What is a Hebrew, Part Deux
The Bible documents how the nations of the world operate outside the sacred space of Israel’s Torah and Temple. Their goal is to hinder the Kingdom of the Most High, violate His instructions, and promote chaos and disorder on the earth.
Not everyone joins with the nations. Some people navigate a parallel, yet disparate, world to serve the Creator instead. Like Abraham their father, they embrace Elohim’s mission, avoid pagan idolatry, and emulate the lifestyle that He calls good. Scripture calls them Ivri’im or Hebrews, those who courageously stand on the shore which is opposite from the prevailing world view.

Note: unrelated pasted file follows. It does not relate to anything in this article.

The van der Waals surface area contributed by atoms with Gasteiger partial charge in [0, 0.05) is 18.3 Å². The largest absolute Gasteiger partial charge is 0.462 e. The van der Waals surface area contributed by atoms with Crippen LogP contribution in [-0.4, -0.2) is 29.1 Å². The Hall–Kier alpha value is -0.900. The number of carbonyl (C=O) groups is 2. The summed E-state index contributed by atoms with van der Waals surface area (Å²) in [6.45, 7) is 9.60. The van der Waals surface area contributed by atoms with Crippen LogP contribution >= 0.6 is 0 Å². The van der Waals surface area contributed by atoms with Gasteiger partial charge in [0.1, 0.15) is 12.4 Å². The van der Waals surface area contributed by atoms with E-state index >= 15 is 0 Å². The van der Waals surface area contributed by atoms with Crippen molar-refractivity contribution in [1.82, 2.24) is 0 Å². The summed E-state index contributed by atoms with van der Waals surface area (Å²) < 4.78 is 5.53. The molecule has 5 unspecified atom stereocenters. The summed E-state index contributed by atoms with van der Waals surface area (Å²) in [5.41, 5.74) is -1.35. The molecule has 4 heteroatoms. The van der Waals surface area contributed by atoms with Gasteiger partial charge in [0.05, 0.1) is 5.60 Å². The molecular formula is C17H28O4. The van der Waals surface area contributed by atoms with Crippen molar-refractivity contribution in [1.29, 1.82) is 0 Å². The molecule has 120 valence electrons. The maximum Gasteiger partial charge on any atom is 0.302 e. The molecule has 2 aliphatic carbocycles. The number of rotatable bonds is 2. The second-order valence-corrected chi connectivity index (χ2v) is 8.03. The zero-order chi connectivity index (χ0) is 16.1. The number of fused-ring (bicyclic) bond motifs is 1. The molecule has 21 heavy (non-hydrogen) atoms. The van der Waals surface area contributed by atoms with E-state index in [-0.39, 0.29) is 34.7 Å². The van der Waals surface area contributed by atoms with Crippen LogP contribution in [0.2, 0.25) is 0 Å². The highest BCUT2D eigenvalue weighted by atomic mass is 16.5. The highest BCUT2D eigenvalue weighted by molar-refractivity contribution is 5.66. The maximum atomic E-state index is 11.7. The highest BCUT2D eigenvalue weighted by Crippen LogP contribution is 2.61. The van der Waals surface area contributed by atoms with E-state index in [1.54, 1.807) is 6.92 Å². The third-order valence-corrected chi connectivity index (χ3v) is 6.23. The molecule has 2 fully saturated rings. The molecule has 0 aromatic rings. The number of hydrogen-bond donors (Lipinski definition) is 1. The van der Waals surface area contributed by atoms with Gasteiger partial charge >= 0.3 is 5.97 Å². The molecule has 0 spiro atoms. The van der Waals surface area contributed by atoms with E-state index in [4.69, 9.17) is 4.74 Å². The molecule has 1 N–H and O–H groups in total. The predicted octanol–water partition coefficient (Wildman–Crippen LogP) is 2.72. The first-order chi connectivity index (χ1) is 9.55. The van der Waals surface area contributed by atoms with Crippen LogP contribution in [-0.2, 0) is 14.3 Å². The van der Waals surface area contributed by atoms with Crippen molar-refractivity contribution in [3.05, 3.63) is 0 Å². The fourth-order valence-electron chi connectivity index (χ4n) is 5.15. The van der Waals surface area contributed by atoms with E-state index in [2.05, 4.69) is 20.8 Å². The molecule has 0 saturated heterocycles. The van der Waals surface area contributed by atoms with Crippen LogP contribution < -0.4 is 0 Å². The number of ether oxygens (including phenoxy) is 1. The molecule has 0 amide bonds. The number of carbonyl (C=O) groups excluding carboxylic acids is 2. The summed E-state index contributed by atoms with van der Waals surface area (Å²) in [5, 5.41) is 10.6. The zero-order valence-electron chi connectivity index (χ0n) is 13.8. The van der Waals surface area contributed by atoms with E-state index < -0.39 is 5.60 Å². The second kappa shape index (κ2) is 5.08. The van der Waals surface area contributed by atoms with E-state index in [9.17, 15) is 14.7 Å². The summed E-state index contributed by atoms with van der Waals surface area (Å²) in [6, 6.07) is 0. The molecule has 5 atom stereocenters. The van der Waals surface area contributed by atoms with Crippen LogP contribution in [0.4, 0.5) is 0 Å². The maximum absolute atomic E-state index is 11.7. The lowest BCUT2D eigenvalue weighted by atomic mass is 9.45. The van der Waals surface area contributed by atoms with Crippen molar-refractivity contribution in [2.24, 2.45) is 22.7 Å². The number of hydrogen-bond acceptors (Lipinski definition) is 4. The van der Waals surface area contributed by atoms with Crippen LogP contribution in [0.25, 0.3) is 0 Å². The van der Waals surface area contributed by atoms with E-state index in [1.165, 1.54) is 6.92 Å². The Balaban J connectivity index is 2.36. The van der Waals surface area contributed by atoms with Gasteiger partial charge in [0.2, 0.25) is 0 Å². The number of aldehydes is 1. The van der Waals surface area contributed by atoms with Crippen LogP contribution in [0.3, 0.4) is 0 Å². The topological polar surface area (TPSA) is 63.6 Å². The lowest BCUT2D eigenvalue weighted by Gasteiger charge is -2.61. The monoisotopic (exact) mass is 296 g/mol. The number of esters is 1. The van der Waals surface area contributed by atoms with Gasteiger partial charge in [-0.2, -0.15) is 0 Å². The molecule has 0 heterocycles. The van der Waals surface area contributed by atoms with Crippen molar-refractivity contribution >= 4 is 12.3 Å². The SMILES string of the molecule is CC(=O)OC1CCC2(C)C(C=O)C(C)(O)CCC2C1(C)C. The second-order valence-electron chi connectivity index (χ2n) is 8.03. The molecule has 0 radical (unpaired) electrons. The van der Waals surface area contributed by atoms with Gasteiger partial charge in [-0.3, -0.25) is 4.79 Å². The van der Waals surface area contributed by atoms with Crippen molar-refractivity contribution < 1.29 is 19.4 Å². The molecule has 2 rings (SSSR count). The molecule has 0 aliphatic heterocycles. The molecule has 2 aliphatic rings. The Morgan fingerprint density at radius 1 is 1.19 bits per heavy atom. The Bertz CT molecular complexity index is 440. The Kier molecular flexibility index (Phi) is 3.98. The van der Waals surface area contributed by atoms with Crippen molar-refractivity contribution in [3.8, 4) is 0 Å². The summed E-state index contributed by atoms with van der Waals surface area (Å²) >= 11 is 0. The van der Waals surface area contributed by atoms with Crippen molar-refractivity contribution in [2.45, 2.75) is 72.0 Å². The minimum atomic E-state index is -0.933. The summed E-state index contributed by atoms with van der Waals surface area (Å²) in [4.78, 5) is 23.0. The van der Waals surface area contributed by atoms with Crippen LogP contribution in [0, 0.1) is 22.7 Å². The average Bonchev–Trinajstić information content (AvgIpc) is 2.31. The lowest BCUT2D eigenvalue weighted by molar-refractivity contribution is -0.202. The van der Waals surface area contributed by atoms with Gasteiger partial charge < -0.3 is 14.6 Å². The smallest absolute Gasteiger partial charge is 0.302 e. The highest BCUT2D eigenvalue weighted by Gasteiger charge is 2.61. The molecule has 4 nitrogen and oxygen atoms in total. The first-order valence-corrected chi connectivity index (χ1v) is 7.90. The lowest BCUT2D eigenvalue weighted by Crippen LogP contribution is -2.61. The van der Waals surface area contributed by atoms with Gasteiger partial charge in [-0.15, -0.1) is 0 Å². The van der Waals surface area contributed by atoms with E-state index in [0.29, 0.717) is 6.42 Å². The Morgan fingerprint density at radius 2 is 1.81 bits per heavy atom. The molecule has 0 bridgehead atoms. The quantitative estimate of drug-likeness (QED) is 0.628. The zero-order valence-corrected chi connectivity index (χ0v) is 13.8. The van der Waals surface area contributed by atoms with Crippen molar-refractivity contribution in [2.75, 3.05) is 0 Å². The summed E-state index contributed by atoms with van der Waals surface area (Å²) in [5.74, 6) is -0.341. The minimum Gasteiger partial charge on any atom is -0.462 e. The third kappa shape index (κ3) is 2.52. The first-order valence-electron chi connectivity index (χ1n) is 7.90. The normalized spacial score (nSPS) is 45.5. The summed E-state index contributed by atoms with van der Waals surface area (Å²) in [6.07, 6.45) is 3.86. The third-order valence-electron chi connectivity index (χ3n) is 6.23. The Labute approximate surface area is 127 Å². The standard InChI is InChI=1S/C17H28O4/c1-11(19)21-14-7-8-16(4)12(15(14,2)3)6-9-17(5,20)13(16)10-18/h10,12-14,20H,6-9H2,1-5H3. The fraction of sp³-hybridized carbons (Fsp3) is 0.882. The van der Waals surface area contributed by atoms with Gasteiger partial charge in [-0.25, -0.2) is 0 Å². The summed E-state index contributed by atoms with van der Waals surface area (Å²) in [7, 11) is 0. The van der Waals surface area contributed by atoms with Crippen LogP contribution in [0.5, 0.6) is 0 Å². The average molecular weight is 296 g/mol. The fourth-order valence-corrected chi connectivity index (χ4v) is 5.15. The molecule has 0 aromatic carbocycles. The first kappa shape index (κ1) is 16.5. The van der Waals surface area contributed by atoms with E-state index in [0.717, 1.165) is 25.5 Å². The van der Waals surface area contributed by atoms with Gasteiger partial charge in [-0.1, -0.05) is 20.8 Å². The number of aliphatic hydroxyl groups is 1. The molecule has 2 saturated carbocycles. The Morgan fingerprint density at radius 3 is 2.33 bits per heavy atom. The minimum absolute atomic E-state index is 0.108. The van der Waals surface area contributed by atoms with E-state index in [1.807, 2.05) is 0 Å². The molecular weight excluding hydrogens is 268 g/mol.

Rabbi Paul declares a wondrous mystery regarding Hebrews which was unknown in ancient times (Ephesians 3:5-6). Remarkably, he proclaims that Gentiles are joint heirs and fellow members of the same mystical body of believers. They are united under the Messiah Yeshua and His Besorat HaGeulah or Tidings of Redemption.
“For not all those who are descended from Israel are Israel, nor are they all children because they are Abraham’s seed… it is not the children of the flesh who are children of God,” Rabbi Paul clarified. “Rather, the children of the promise are counted as seed” (Romans 9:6-8).
Being naturally descended from Israel is no guarantee of Hebrew identity. Hebrews, rather, are born of the Spirit. They abandon pagan culture and move across to the Torah as L’Ohr Goyim, a Light to Gentiles. Isaiah 49:6 instructed the Israelites long ago to be the liberating light of Torah to a shadowed, hostile world – no matter their personal burdens and struggles. Hebrews today are challenged with the same sacred task.
Published February 8, 2018